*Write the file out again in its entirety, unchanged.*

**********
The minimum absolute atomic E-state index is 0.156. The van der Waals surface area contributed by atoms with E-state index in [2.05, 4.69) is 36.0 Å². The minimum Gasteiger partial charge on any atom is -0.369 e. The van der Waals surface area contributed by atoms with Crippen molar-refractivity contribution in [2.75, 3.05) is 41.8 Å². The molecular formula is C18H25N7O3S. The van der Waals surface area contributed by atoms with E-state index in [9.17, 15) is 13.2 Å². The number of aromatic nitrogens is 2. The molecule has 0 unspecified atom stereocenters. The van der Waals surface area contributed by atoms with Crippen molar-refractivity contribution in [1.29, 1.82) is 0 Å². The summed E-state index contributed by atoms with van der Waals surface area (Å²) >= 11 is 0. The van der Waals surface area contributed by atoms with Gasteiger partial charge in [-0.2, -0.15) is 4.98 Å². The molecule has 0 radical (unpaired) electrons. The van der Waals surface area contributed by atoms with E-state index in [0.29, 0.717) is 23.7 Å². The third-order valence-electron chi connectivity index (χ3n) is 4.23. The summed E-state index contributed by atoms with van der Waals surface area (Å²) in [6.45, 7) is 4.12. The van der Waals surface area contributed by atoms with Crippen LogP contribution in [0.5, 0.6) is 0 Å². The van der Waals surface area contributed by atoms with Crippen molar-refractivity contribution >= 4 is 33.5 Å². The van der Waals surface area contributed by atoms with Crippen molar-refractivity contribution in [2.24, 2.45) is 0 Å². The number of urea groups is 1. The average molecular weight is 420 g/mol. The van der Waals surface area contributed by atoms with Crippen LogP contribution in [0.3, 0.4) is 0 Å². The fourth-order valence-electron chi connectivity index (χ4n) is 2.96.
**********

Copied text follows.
The minimum absolute atomic E-state index is 0.156. The van der Waals surface area contributed by atoms with E-state index in [2.05, 4.69) is 36.0 Å². The minimum Gasteiger partial charge on any atom is -0.369 e. The van der Waals surface area contributed by atoms with Crippen molar-refractivity contribution in [2.75, 3.05) is 41.8 Å². The molecular formula is C18H25N7O3S. The van der Waals surface area contributed by atoms with E-state index in [9.17, 15) is 13.2 Å². The number of aromatic nitrogens is 2. The molecule has 0 unspecified atom stereocenters. The van der Waals surface area contributed by atoms with Crippen molar-refractivity contribution in [1.29, 1.82) is 0 Å². The summed E-state index contributed by atoms with van der Waals surface area (Å²) >= 11 is 0. The van der Waals surface area contributed by atoms with Gasteiger partial charge in [-0.2, -0.15) is 4.98 Å². The molecule has 0 radical (unpaired) electrons. The van der Waals surface area contributed by atoms with E-state index in [0.29, 0.717) is 23.7 Å². The third-order valence-electron chi connectivity index (χ3n) is 4.23. The summed E-state index contributed by atoms with van der Waals surface area (Å²) in [6.45, 7) is 4.12. The van der Waals surface area contributed by atoms with Crippen LogP contribution in [0.5, 0.6) is 0 Å². The van der Waals surface area contributed by atoms with Crippen molar-refractivity contribution >= 4 is 33.5 Å². The van der Waals surface area contributed by atoms with Crippen molar-refractivity contribution in [2.24, 2.45) is 0 Å². The number of urea groups is 1. The average molecular weight is 420 g/mol. The van der Waals surface area contributed by atoms with Crippen LogP contribution in [0.3, 0.4) is 0 Å². The fourth-order valence-electron chi connectivity index (χ4n) is 2.96.